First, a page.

IMPORTANCE Vaccinia virus, the live vaccine for smallpox, is one of the most successful vaccines in human history, but it presents a level of risk that has become unacceptable for the current population. Studying the immune protection mechanism of smallpox vaccine is important for understanding the basic principle of successful vaccines and the development of next-generation, safer vaccines for highly pathogenic orthopoxviruses. We studied antibody targets in smallpox vaccine by developing potent neutralizing antibodies against vaccinia virus and comprehensively characterizing their epitopes. We found a site in vaccinia virus L1 protein as the target of a group of highly potent murine neutralizing antibodies. The analysis of antibody-antigen complex structure and the sequences of the antibody genes shed light on how these potent neutralizing antibodies are elicited from immunized mice.
We visualized Bax-induced pores in outer membrane vesicles (OMVs) using cryo-electron microscopy and monitored dextran release from these vesicles by flow cytometry. The data argue that Bax promotes mitochondrial outer membrane permeabilization by inducing the formation of large, solitary, and growing pores through a mechanism involving membrane-curvature stress.
Bax induces mitochondrial outer membrane permeabilization (MOMP), a critical step in apoptosis in which proteins are released into the cytoplasm. To resolve aspects of the mechanism, we used cryo-electron microscopy (cryo-EM) to visualize Bax-induced pores in purified mitochondrial outer membranes (MOMs). We observed solitary pores that exhibited negative curvature at their edges. Over time, the pores grew to ∼100–160 nm in diameter after 60–90 min, with some pores measuring more than 300 nm. We confirmed these results using flow cytometry, which we used to monitor the release of fluorescent dextrans from isolated MOM vesicles. The dextran molecules were released gradually, in a manner constrained by pore size. However, the release rates were consistent over a range of dextran sizes (10–500 kDa). We concluded that the pores were not static but widened dramatically to release molecules of different sizes. Taken together, the data from cryo-EM and flow cytometry argue that Bax promotes MOMP by inducing the formation of large, growing pores through a mechanism involving membrane-curvature stress.
Fifty-five percent of individuals with HLA-B*57:01 exposed to the antiretroviral drug abacavir develop a hypersensitivity reaction (HSR) that has been attributed to naïve T-cell responses to neo-antigen generated by the drug. Immunologically confirmed abacavir HSR can manifest clinically in less than 48 hours following first exposure suggesting that, at least in some cases, abacavir HSR is due to re-stimulation of a pre-existing memory T-cell population rather than priming of a high frequency naïve T-cell population.
To determine whether a pre-existing abacavir reactive memory T-cell population contributes to early abacavir HSR symptoms, we studied the abacavir specific naïve or memory T-cell response using HLA-B*57:01 positive HSR patients or healthy controls using ELISpot assay, intra-cellular cytokine staining and tetramer labelling.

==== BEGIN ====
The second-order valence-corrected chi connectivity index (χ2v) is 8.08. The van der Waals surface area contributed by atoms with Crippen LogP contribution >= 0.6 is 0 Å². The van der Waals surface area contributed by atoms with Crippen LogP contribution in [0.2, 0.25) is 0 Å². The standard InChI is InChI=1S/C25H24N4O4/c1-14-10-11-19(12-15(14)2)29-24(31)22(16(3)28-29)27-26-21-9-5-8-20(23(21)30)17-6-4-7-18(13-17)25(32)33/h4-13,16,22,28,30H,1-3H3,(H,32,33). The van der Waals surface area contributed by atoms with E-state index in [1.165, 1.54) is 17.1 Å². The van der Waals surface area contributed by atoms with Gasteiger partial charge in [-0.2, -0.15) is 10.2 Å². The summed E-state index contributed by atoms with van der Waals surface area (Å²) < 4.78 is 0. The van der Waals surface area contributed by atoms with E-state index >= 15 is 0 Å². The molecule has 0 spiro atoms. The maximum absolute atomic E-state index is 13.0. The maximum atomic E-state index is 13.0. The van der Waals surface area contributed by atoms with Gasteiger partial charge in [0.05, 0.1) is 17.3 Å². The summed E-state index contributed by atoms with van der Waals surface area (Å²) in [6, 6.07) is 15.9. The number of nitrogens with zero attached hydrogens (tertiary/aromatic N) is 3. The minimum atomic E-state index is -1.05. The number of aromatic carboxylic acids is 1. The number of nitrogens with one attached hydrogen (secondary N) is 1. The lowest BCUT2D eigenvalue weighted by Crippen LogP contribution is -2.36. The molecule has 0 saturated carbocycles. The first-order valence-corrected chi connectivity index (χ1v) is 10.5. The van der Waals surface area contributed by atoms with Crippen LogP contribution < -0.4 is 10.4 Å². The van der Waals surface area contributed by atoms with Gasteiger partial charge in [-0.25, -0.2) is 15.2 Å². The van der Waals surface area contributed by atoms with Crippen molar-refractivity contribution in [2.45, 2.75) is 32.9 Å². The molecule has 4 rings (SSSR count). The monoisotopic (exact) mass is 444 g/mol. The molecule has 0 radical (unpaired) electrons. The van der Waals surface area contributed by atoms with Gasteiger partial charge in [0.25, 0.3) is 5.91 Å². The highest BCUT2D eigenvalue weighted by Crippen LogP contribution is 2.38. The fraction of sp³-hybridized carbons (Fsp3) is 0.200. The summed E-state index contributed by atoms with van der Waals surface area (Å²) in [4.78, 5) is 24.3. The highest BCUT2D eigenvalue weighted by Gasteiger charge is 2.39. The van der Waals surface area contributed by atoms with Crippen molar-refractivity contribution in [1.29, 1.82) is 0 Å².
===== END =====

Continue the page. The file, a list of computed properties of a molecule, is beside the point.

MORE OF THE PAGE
Abacavir reactive CD8+ T-cell responses were detected in vitro in one hundred percent of abacavir unexposed HLA-B*57:01 positive healthy donors. Abacavir-specific CD8+ T cells from such donors can be expanded from sorted memory, and sorted naïve, CD8+ T cells without need for autologous CD4+ T cells.
We propose that these pre-existing abacavir-reactive memory CD8+ T-cell responses must have been primed by earlier exposure to another foreign antigen and that these T cells cross-react with an abacavir-HLA-B*57:01-endogenous peptide ligand complex, in keeping with the model of heterologous immunity proposed in transplant rejection.
A characteristic feature of asthma is the aberrant accumulation, differentiation or function of memory CD4+ T cells that produce type 2 cytokines (TH2 cells). By mapping genome-wide histone modification profiles for subsets of T cells isolated from peripheral blood of healthy and asthmatic individuals, we identified enhancers with known and potential roles in the normal differentiation of human TH1 cells and TH2 cells. We discovered disease-specific enhancers in T cells that differ between healthy and asthmatic individuals. Enhancers that gained the histone H3 Lys4 dimethyl (H3K4me2) mark during TH2 cell development showed the highest enrichment for asthma-associated single nucleotide polymorphisms (SNPs), which supported a pathogenic role for TH2 cells in asthma. In silico analysis of cell-specific enhancers revealed transcription factors, microRNAs and genes potentially linked to human TH2 cell differentiation. Our results establish the feasibility and utility of enhancer profiling in well-defined populations of specialized cell types involved in disease pathogenesis.
Prediction of HLA binding affinity is widely utilized to identify candidate T cell epitopes, and an affinity of 500 nM is routinely used as a threshold for peptide selection. However, the fraction (%) of peptides predicted to bind with affinities of 500 nM varies by allele. For example, of a large collection of about 30,000 dengue virus derived peptides only 0.3% were predicted to bind HLA A*0101, while nearly 5% were predicted for A*0201. This striking difference could not be ascribed to variation in accuracy of the algorithms utilized, as predicted values closely correlated with affinity measured in vitro with purified HLA molecules. These data raised the question whether different alleles would also vary in terms of epitope repertoire size, defined as the number of associated epitopes or, alternatively, whether alleles vary drastically in terms of the affinity threshold associated with immunogenicity. To address this issue, strains of HLA transgenic mice with wide (A*0201), intermediate (B*0702) or narrow (A*0101) repertoires were immunized with peptides of varying binding affinity and relative percentile ranking. The results show that absolute binding capacity is a better predictor of immunogenicity, and analysis of epitopes from the Immune Epitope Database (IEDB) revealed that predictive efficacy is increased using allele-specific affinity thresholds. Finally, we investigate the genetic and structural basis of the phenomenon. While no stringent correlate was defined, on average HLA B alleles are associated with significantly narrower repertoires than HLA A alleles.